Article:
Brain-Tools

James Summerton, Ph.D. (Biochemistry)

James Summerton

After high school in Collbran, Colorado (Don Moss and I were classmates in that high school), I received a BS in chemistry at Northern Arizona University, and then went to medical school at the University of Colorado School of Medicine in Denver.  But since my interest lay in doing medical research at the molecular level, I soon realized that training for an MD was not the optimal way to go and so I switched to a Ph.D. program in biochemistry at the University of Arizona School of Medicine.

In 1969, while still a graduate student, I came up with the idea that any virus might be safely treated by selectively blocking a key genetic sequence specific to that virus.  In 1973 I received a Ph.D. in biochemistry, and in 1974 I began an NIH postdoctoral fellowship at Berkeley, where I began developing my first gene-blocking agents.  In 1976 I continued toward that same goal as a research associate in Denver, where I met and soon married Patricia Rusnak (Pat).  In 1978  I was offered a research faculty position in the Biochemistry-Biophysics Department at Oregon State Univ. in Corvallis, Oregon, so Pat and I moved to Corvallis where I continued my quest to develop gene-blocking agents for modulating the activity of selected genes.

In 1980 I left Oregon State Univ. to found ANTIVIRALS, Inc. (AVI) in my basement.  AVI was the pioneer company focused on developing agents for specifically modulating the activity of selected genes.  During this period Pat took up computer programming and accounting in order to support our family (by then with three kids) while I took care of the kids and worked to launch my new company and carry out work on a new second-generation gene-modulating technology.  On 1 January 1985 I devised a very novel third-generation structural type with much improved properties.  By the late-1980s I and my co-workers at ANTIVIRALS, Inc. completed development of those advanced third-generation agents, which constitute radically redesigned genetic material suitable for specifically blocking any selected gene transcript in biological systems.  By the mid-1990s these gene-modulating agents, called “Morpholino antisense oligos”,  http://en.wikipedia.org/wiki/Morpholino, were developed and refined to the point that they could reliably serve as broadly applicable tools for genetic research.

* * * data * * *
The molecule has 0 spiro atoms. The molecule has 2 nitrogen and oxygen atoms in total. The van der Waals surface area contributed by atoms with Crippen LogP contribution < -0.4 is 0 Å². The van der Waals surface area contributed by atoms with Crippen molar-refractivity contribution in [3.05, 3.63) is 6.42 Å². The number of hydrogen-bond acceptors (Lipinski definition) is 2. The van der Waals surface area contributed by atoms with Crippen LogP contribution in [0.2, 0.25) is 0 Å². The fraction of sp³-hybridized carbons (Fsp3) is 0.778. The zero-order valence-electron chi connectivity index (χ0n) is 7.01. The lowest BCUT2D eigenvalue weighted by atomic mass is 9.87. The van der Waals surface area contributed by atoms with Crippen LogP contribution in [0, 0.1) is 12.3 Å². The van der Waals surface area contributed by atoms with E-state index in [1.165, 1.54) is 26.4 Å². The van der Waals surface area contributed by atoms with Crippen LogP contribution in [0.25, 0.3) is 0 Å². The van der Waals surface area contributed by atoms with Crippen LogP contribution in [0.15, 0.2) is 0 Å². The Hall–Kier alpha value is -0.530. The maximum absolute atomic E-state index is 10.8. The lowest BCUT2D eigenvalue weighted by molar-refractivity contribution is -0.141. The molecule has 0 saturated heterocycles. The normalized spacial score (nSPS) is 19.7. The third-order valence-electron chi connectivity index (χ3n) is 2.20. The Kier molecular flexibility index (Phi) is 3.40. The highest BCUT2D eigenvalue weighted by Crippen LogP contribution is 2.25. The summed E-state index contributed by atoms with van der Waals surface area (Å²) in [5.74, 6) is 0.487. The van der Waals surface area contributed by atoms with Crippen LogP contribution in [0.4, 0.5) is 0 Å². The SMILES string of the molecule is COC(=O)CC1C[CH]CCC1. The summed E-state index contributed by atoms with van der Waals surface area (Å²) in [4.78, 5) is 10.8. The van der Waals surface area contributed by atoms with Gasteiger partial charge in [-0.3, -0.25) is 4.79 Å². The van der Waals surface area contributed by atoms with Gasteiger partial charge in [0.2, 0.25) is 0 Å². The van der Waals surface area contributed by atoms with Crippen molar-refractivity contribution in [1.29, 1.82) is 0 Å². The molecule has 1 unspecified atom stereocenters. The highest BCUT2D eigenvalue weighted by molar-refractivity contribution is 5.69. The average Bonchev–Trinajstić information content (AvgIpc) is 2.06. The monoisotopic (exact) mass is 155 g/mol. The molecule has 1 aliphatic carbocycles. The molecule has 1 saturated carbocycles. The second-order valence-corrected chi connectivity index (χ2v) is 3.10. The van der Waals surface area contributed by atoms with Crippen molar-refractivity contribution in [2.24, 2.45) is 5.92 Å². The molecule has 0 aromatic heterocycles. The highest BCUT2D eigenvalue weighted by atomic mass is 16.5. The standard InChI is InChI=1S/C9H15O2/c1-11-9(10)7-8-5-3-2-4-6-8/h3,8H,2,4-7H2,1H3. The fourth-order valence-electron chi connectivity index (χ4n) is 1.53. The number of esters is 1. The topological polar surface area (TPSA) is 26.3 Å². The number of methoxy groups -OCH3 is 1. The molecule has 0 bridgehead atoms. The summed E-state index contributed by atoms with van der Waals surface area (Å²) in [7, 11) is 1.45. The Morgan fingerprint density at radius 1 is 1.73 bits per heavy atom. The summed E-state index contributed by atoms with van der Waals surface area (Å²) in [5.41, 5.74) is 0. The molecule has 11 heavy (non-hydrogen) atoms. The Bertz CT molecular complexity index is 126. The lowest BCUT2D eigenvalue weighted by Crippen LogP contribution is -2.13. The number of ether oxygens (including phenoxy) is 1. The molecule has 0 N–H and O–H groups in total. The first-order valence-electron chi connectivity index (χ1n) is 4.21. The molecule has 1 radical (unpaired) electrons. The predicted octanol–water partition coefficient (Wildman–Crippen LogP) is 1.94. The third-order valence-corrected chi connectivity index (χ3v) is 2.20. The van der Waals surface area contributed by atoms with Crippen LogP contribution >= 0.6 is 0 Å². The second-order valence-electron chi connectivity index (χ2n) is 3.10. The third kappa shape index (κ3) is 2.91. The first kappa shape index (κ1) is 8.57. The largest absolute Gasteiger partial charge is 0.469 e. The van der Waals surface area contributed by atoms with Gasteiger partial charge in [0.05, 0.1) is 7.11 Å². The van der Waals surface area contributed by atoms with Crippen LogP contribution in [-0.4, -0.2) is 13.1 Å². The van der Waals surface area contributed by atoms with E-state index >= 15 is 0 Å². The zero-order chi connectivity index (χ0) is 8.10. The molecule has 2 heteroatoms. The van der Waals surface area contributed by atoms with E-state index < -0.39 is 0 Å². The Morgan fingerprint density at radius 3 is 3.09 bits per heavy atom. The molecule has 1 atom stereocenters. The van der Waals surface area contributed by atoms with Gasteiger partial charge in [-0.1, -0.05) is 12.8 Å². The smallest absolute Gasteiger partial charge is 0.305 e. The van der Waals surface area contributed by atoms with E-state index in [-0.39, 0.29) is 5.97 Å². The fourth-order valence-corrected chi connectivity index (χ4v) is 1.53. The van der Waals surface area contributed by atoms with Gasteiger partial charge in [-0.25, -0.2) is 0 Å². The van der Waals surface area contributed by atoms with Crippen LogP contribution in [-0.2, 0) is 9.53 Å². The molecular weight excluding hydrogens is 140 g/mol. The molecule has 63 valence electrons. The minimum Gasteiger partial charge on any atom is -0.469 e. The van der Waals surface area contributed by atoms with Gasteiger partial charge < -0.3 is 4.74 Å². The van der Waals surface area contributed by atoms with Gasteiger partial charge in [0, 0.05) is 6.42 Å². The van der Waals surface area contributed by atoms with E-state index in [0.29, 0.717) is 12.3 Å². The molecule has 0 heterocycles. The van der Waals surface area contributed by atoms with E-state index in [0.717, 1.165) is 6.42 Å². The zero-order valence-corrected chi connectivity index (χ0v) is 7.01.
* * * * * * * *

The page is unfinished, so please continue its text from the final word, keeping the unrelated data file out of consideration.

In 1996, preparatory to our initial public stock offering (IPO), the Board of Directors of  ANTIVIRALS Inc. (AVI) decided it was time to focus on selected therapeutic applications of these Morpholino oligos  – but I contended that specific therapeutic applications were premature because nearly all of the available experimental evidence indicated that no antisense oligo type, including our Morpholinos, could yet be reliably delivered into the proper subcellular compartments within cells in living animals.

In 1997, after AVI went public (later changed to AVI BioPharma, AVII on the NASDAQ stock exchange, and recently changed to Sarepta Therapeutics), I departed  AVI  to launch a spinoff company, GENE TOOLS, LLC, where our focus was on:

  1. producing custom Morpholino antisense oligos for research applications; and,
  2. improving delivery of Morpholinos into cells in culture and achieving delivery in animals, including humans.